I can see Jung getting picked apart on the feet by Hominick who’ll put on a striking clinic and prove that the Zombie is human after all by finishing him inside the distance.
Mark Hominick to win by TKO in Rd2
Claude Patrick vs. Brian Ebersole
Patrick and Ebersole aren’t the biggest names in the UFC, but with a UFC record of 5-0 between them and a combined winning streak of 22 fights they are certainly worthy of some main card love.
Patrick is certainly the more technically sound striker here, showing solid muay thai skills including good offense from the clinch. Ebersole has a more unorthadox style which can appear awkward at times, but that unpredictability can work to his advantage and he’s proven hard to hit and is durable, having lost to strikes just once in over 60 pro fights, and that was against the exceptionally hard-hitting Bellator champ Hector Lombard.
Both men are most comfortable on the ground though. Ebersole has a clear advantage in the wrestling department and he keeps up a good work-rate on the floor with effective ground and pound and submission attempts.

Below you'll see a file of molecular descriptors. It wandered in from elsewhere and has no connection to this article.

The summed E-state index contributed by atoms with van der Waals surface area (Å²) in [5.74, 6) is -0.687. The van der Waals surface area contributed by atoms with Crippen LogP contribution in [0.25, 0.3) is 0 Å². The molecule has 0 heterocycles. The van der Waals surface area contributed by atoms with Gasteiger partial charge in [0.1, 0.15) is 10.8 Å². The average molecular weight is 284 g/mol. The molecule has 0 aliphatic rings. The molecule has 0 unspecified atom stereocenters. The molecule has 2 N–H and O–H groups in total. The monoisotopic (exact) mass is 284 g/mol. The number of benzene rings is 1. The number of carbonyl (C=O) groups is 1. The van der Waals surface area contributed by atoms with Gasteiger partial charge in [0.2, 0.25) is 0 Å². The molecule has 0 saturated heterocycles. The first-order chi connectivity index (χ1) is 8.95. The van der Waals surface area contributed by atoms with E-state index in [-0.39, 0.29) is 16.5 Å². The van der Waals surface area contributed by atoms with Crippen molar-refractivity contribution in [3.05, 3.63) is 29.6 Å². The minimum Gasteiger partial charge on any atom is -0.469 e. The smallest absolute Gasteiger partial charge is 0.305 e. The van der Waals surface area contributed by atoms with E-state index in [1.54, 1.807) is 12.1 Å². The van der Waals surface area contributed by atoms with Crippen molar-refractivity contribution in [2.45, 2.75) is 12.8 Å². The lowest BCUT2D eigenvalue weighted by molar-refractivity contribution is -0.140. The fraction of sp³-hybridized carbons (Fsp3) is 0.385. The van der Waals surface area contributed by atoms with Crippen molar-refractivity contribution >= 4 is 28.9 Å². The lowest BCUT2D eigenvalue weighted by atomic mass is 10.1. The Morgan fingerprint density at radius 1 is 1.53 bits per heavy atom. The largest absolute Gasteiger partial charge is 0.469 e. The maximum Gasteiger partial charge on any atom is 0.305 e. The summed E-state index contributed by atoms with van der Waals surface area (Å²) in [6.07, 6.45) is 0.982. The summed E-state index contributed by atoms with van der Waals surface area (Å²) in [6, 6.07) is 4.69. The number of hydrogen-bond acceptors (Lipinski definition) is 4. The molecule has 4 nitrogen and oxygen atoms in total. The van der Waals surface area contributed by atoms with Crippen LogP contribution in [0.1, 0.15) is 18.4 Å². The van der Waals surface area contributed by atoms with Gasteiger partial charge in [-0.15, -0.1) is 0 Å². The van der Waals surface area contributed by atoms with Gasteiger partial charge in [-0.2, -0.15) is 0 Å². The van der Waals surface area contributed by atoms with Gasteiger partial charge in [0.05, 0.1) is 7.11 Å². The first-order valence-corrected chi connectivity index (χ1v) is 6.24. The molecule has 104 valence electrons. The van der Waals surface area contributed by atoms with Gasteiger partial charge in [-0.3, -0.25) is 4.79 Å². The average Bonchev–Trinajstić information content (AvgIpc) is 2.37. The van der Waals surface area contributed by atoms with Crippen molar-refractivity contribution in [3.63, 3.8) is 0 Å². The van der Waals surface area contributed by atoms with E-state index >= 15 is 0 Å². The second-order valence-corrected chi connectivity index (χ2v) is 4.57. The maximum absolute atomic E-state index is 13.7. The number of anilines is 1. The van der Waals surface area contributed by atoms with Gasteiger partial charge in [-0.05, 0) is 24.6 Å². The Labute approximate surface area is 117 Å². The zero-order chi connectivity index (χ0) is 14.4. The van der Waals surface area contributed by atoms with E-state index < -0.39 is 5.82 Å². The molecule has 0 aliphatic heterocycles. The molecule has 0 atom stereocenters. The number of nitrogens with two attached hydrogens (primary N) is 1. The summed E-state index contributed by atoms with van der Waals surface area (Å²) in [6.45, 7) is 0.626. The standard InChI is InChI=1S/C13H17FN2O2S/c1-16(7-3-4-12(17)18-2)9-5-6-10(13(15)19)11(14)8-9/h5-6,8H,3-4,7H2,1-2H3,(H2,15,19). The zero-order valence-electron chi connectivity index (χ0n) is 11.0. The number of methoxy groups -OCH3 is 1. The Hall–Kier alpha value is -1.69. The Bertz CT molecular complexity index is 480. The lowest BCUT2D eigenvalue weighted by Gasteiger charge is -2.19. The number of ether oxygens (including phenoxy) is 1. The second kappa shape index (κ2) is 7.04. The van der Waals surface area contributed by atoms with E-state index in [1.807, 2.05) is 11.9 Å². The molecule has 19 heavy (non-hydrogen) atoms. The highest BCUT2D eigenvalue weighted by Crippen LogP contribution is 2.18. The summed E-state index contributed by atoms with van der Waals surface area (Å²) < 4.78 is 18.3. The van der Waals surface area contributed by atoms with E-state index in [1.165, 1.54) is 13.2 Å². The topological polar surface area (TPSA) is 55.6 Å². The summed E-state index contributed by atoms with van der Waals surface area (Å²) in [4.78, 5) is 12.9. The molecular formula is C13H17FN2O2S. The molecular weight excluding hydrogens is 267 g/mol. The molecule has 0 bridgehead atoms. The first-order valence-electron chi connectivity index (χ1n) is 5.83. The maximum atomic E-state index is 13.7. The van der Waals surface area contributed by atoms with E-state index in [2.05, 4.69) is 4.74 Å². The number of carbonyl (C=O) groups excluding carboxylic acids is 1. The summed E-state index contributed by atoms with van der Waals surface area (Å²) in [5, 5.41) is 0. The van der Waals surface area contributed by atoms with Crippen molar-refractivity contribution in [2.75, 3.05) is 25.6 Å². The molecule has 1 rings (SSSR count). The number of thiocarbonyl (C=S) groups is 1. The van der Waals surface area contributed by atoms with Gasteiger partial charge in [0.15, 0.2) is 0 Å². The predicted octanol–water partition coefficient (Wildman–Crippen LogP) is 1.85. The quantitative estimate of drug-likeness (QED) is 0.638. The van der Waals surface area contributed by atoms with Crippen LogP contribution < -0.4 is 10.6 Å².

On the other hand Patrick’s BJJ gives him an edge in the submission department which is where most of his victories have come from, being particularly adept with the guillotine choke. Ebersole has been susceptible to submissions in the past so this looks to be his best chance to produce a finish.
Ebersole is a crafty fighter who’s hard to handle and I’m almost tempted to pick him for that reason. Nevertheless, though his wrestling could be a significant factor I do believe Patrick will hold the edge in the striking game while his submission prowess, and Ebersole’s weakness to that, will be his eventual key to victory, and the fact that he’ll be cheered on by the home fans seals the deal.
Claude Patrick to win by submission in Rd3.
Igor Pokrajac vs. Krzystof Soszynski
Jared Hamman vs. Constantinos Philippou
Dennis Hallman vs. John Makdessi
Yves Jabouin vs. Walel Watson
Mark Bocek vs. Nik Lentz
Rich Attonito vs. Jake Hecht
John Cholish vs. Mitch Clarke